Australian Folk Songs
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Swagman's Sentiments (1939)
Gruelling weather conditions, the trials of the open road and an inhospitable reception, in Shepparton
could not suppress the poetic instinct of one bagman. This particular swaggie, finding that fruit picking
was not yet in operation, let his muse express his views in the following verses:--
When leaving Melbourne stoney broke
I was pulled up by a plainclothes bloke ;
He wanted to know what I had there
I told him things were on the square.
After showing my little book
To prove I wasn't another crook ;
He read some poetry I'd written down,
Said "Don't walk right to Sydney town."
I told him I wasn't blessed with luck,
But would try to land a car or truck.
The sun was hot, the wind was strong,
As all that day I pushed along ;
Although I walked till I nearly dropped.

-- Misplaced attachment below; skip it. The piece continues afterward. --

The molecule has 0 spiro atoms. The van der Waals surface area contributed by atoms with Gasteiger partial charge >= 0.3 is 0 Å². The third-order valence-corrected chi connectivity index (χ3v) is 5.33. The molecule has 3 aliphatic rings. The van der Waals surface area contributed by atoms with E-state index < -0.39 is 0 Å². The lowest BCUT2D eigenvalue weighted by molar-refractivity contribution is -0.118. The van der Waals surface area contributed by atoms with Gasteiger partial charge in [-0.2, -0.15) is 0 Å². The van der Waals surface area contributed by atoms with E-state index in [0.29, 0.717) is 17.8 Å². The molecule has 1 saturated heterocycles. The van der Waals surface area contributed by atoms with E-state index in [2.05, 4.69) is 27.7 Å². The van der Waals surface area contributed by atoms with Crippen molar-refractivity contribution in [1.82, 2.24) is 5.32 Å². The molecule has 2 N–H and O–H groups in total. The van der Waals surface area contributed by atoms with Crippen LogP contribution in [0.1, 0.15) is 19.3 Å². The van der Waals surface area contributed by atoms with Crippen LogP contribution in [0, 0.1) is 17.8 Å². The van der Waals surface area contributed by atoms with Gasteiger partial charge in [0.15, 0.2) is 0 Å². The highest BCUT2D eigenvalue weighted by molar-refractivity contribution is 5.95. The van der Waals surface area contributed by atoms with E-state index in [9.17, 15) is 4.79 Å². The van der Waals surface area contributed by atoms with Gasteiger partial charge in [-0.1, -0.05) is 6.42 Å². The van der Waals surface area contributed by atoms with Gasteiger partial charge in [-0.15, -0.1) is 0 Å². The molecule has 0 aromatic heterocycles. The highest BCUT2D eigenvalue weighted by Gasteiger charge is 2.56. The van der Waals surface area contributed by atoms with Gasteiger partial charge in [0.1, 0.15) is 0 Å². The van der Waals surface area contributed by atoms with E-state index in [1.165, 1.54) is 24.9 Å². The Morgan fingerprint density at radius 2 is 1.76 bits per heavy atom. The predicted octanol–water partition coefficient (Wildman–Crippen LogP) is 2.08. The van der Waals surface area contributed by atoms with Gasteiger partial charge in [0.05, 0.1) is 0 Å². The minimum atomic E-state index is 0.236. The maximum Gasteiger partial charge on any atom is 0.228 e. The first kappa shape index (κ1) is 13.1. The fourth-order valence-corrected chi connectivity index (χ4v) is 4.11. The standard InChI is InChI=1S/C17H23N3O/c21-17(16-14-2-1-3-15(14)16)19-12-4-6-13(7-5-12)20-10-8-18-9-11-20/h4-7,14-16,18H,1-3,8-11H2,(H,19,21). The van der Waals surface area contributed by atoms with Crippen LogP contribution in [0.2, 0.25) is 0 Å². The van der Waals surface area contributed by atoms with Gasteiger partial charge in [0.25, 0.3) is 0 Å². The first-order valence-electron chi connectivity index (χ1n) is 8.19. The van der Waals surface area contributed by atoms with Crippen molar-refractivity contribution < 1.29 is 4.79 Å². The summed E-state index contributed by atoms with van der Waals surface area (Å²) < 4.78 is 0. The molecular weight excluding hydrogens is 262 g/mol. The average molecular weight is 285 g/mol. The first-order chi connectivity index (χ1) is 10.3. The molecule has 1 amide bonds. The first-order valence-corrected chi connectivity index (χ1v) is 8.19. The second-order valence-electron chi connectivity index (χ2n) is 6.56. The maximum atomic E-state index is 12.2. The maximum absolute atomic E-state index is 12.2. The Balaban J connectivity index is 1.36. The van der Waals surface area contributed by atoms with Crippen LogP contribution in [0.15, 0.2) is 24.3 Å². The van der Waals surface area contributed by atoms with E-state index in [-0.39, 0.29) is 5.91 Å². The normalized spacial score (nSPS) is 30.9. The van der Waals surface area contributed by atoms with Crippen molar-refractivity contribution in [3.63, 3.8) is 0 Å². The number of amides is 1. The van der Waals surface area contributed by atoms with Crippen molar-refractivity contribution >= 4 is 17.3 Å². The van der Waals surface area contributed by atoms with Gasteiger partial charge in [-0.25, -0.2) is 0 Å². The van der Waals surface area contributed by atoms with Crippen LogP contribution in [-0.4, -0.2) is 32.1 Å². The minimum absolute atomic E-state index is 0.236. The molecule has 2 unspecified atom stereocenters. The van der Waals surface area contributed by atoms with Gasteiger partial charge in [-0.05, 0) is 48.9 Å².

I was passed by cars that never stopped.
Then I got on a car at last,
And all next day I travelled fast,
And now I'm here, with many more,
My pockets empty, feet so sore ;
Waiting for the picking to start,
With little food, but plenty of heart.
If once again I come to town
There will be no one there who will take me down,
But if again my luck does fail,
Shepparton's a town we hear much about.
And it's one that tries the bag man out ;
And when Mooroopna comes in sight
The bag man draws his belt up tight,
For well he knows that work, he must,
If he wants to get a bone or crust!
But all he gets is a bit more knowledge,
So off he starts for Dookie College ;
There he stops for a day or two,
To fill his bag and mend his shoe.
Next time he's up here he humps his swag,
He'll bung some tucker in the bag.
From the NSW Newspaper the Goulburn Valley Stock and Property Journal 11 Jan 1939 p. 5.
Songs and poems like this were much more common right through the Great War and the Great Depression than has formerly been recognised, but a variety of Australian Newspapers ensured their popularity in those tough times.Top
australian traditional songs . . . a selection by mark gregory